The imaging chain for x ray astronomy
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The Imaging Chain for X-Ray Astronomy. Pop quiz (1): Which is the X-ray Image?. B. A. Answer: B!!! (But You Knew That). B. A. Pop quiz (2): Which of These is the X-Ray Image?. A. B. C. The dying star (“planetary nebula”) BD +30 3639. Answer = C! ( Not So Easy!). A. C. B.

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The Imaging Chain for X-Ray Astronomy

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The Imaging Chain for X-Ray Astronomy


Pop quiz (1): Which is the X-ray Image?

B.

A.


Answer: B!!! (But You Knew That)

B.

A.


Pop quiz (2):Which of These is the X-Ray Image?

A.

B.

C.

The dying star (“planetary nebula”) BD +30 3639


Answer = C!(Not So Easy!)

A.

C.

B.

Optical

(Hubble Space Telescope)

Infrared

(Gemini 8-meter telescope)

X-ray

(Chandra)

n.b., colors in B and C are “phony” (pseudocolor)

Different wavelengths were “mapped into” different colors.


Medical X-Ray Imaging

negative image

  • Medical Imaging:

  • X Rays from source are absorbed (or scattered) by dense structures in object (e.g., bones). Much less so by muscles, ligaments, cartilage, etc.

  • Most X Rays pass through object to “expose” X-ray sensor (film or electronic)

  • After development/processing, produces shadowgram of dense structures

  • (X Rays pass “straight through” object without “bending”)


Lenses for X Rays Don’t Exist!

It would be very nice if they did!

X-Ray

Image

Nonexistent

X-Ray

“Light Bulb”

X-Ray

Lens


How Can X Rays Be “Imaged”

  • X Rays are too energetic to be reflected “back”, as is possible for lower-energy photons, e.g., visible light

X Rays

Visible Light


X Rays (and Gamma Rays “”) Can be “Absorbed”

  • By dense material, e.g., lead (Pb)

Sensor


Imaging System Based on Absorption (“Selection”) of X or  Rays

“Noisy” Output Image

(because of small number

of detected photons)

Input Object

(Radioactive Thyroid)

Lead Sheet with Pinhole


How to “Add” More Photons1. Make Pinhole Larger

  •  “Fuzzy” Image

Input Object

(Radioactive Thyroid

w/ “Hot” and “Cold” Spots)

“Noisy” Output Image

(because of small number

of detected photons)

“Fuzzy” Image

Through Large Pinhole

(but less noise)


How to “Add” More Photons2. Add More Pinholes

  • BUT: Images “Overlap”


How to “Add” More Photons2. Add More Pinholes

  • Process to Combine “Overlapping” Images

Before Postprocessing

After Postprocessing


BUT: Would Be Still Better to “Focus” X Rays

  • Could “Bring X Rays Together” from Different Points in Aperture

    • Collect More “Light”  Increase Signal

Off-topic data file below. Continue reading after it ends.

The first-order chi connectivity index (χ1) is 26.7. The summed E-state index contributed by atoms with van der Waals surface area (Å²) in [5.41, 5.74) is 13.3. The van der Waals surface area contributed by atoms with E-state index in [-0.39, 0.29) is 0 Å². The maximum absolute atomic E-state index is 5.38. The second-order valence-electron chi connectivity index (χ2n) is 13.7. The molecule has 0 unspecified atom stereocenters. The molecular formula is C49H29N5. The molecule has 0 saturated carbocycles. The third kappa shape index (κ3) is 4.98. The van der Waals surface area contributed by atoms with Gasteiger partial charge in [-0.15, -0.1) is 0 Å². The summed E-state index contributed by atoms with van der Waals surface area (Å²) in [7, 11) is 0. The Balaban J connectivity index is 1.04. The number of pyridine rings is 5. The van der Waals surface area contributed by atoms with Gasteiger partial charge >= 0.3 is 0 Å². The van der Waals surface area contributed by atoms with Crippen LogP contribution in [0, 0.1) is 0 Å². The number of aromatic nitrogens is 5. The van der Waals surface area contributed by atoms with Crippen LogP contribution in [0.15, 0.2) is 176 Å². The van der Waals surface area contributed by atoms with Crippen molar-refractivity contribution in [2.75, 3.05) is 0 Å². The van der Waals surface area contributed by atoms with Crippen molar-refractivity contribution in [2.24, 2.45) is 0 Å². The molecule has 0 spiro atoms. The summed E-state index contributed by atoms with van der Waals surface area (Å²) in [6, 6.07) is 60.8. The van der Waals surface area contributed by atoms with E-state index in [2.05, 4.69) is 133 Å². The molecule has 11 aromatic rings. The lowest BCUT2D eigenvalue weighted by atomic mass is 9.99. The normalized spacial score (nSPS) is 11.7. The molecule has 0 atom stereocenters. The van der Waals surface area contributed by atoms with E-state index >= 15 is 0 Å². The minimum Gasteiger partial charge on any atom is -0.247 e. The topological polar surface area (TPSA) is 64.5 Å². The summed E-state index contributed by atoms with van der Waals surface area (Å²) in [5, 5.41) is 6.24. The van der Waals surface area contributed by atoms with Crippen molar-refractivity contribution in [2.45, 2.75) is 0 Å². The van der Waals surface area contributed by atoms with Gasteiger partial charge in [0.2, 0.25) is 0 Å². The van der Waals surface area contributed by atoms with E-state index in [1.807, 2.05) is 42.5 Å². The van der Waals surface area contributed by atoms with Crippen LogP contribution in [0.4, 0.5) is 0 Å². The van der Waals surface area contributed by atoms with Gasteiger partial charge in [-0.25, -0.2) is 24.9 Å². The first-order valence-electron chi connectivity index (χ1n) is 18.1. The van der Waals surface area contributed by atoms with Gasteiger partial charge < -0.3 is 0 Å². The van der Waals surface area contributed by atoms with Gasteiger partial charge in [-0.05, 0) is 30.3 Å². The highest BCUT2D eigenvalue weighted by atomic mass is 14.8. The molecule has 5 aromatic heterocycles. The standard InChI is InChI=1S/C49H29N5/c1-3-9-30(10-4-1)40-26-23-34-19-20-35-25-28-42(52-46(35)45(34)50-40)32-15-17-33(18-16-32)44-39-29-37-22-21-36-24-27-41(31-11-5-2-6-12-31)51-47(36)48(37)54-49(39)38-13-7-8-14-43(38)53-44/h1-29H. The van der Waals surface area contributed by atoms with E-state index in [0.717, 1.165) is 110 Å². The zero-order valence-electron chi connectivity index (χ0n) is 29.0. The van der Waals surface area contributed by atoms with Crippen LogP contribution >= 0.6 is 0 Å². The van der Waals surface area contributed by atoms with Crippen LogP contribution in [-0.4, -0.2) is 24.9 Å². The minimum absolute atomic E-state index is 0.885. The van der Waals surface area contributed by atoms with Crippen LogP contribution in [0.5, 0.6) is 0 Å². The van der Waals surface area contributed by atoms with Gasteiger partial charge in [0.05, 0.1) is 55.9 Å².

• Increases “Signal-to-Noise” Ratio

      • Produces Better Images


X Rays CAN Be Reflected at Small Angles (Grazing Incidence)

X-Ray “Mirror”

X Ray at “Grazing Incidence

is “Deviated” by Angle 

(which is SMALL!)


Why Grazing Incidence?

  • X-Ray photons at “normal” or “near-normal” incidence (photon path perpendicular to mirror, as already shown) would be transmitted (or possibly absorbed) rather than reflected.

  • At near-parallel incidence, X Rays “skip” off mirror surface (like stones skipping across water surface)


Astronomical X-Ray Imaging

X Rays from High-Energy Astronomical Source

are Collected, Focused, and Detected by

X-Ray Telescope that uses Grazing Mirrors


X Rays are absorbed by Earth’s atmosphere

lucky for us!!!

X-ray photon passing through atmosphere encounters as many atoms as in 5-meter (16 ft) thick wall of concrete!

X-Ray Observatory Must Be Outside Atmosphere

http://chandra.nasa.gov/


Chandra

Originally AXAF

Advanced X-ray

Astrophysics Facility

http://chandra.nasa.gov/

Chandra in Earth orbit (artist’s conception)


Chandra Orbit

  • Deployed from Columbia, 23 July 1999

  • Elliptical Orbit

    • Apogee = 86,487 miles (139,188 km)

    • Perigee = 5,999 miles (9,655 km)

  • High above Shuttle Can’t be Serviced

  • Period is 63 h, 28 m, 43 s

    • Out of Earth’s Shadow for Long Periods

    • Longer Observations


Nest of Grazing-Incidence Mirrors

Mirror Design of Chandra X-Ray Telescope


Another View of Chandra Mirrors


X Rays from ObjectStrike One of 4 Nested Mirrors…

Incoming

X Rays


…And are “Gently” Redirected Toward Sensor...

n.b., Distance from Front End to Sensor

is LONG due to Grazing

Incidence


Sensor Captures X Rays to Create Image(which is not easy!!)


X-Ray Mirrors